Sighting in 22lr for Pest/Small Game Destruction

So the other night I went out for a cull under crop protection permit. Listed pest animals on the permit were wallaby (Pademelon & Bennetts) and brush tail possum. I had some new ammo, CCI Mini Mags, that I had trialed and decided to try as I felt that my rifle had gone off the boil with Velocitors. To start with, I had some real issues finding the target. Long shots and close shots were ok (the first few were longish clean head shots) but anything at mid range seemed to be missing. I lowered my aim from the head and discovered that my rifle was shooting high. Probably my fault because I was tinkering with it and had it out of the stock on the weekend and only put a few through it at close range to check it was on. I won’t be doing that again, and will be checking zero at real range anytime I tinker from now on; I just got lazy!

After adjusting the scope down by a 1.5MOA, things improved but I was still getting better hits at distances out to 80-90m than at say, 35-50m. In the end, it went alright and I got on target for good clean kills but it prompted me to sit down and do some serious analysis of the ammo I have on hand with a ballistics calculator and some spread sheets.

I have a practice target that I copy for pest control that is an actual animal’s vital area traced onto some paper. I used this to measure all relevant info for drops and aim points based on actual field knowledge of where the vital kill zones on the animal are.
Using JBM Ballistics Calc ( and as accurate data as I could glean from manufacturers, I set about creating drop charts with ZERO set to MPBR (Max Point Blank Range) and inputting data for effective aim points allowing clean kills at various ranges.

Most of you will probably think I’m nuts or over thinking it all but humane destruction is high on my list of priorities and I dislike having to take a follow up shot too often and misses really throw my confidence and effect my ability to get the job done. Anyway, at risk of being called a pedantic loony, my initial info is below. It can be used as a guide for Tassy Crop Protection Shooting as to what hits will give a good clean kill with a minimum of fuss.

DISCLAIMER: Wallabies and Brush Tail Possums are prolific breeders in Tas and unless controlled, they not only eat crops and denude paddocks of grass, leaving stock hungry, they also out breed their own sustainability and end up dying of starvation in the paddocks in late winter. For these reasons they can be shot under spot light via Crop Protection Permit process.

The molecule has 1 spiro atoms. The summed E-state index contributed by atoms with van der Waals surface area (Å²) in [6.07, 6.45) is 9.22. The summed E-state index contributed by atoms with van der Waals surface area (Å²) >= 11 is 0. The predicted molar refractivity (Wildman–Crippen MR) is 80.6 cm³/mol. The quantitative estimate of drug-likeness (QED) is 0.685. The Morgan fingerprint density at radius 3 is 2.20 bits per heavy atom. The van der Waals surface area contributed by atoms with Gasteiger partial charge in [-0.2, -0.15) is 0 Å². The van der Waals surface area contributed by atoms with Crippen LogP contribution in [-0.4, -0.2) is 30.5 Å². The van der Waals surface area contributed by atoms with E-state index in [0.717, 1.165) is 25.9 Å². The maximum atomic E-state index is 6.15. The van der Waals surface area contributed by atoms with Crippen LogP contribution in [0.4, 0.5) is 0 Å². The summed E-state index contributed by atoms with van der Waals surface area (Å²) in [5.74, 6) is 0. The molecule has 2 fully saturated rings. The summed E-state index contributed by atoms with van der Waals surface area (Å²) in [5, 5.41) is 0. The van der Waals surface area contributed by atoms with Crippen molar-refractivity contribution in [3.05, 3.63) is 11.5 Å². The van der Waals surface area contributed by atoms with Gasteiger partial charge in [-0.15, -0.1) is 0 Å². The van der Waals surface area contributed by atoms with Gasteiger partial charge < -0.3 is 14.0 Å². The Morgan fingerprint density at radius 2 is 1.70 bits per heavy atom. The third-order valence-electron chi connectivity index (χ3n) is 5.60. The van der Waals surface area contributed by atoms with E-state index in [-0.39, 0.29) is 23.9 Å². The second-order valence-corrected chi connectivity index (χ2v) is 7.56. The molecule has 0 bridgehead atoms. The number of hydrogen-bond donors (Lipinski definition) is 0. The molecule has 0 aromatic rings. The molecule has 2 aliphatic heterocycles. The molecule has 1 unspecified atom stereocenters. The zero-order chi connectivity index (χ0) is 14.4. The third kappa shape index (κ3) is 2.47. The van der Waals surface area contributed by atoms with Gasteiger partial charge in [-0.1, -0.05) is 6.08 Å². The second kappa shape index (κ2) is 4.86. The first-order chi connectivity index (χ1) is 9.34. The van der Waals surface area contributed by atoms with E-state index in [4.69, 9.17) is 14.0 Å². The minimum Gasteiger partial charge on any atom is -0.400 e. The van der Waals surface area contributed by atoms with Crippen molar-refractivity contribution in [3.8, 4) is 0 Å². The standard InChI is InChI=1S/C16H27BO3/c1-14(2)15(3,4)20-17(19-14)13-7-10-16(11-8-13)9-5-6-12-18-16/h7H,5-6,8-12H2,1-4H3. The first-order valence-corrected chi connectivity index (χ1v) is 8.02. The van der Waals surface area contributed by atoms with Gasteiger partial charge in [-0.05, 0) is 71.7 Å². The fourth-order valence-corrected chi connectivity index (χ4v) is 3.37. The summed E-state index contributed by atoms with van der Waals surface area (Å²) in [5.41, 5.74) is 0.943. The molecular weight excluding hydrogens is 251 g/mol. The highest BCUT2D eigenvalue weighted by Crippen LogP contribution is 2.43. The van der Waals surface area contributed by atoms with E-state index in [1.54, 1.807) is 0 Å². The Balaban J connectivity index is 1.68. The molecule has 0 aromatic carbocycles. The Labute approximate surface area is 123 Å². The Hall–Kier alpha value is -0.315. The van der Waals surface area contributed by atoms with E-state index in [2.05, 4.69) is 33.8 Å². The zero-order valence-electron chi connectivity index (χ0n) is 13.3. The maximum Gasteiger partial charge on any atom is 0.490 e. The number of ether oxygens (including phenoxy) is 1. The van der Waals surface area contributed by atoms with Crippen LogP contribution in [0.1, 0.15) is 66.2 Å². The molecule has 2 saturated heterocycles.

As per the image below, a solid hit anywhere in the designated target areas shown or in the area inline between them will result in a clean
kill on Pademelon. Bennets Wallaby are slightly larger but a similar principle may be applied, though I prefer not to shoot ‘the greys’, as they are less prolific and the Pademelon are the real issue.

PS: A clean head shot to the brain as per target above is preferable where ever possible.

Not meaning to hijack but are you allowed to utilise the meat?
When they cull roos here we are not allowed to eat them, a real waste if you ask me.

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Yep. Both are listed as game species and can be hunted and used under a game licence. Only need Crop Protection Permit for spotlighting.

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It’s absolutely idiotic.

What? Needing a crop protection permit?

Leaving animals where they drop, as per Vic law, instead of making use of the meat.

Oh yeah… totally!

I think you may have to read the Control permits again. In Vic from what I read and understand and have evern been told by DEPI that you can use all parts of the animal. It must remain on your property however. Other than my mittens.:smile:

Well that’s good to know!

Never read it… But this is something I’ve been told by a few people (independent of each other). Could be wrong, but that’s the bases of what I thought it is.

Although, leaving them on the property, where the property is not the residence is effectively the same thing, I guess.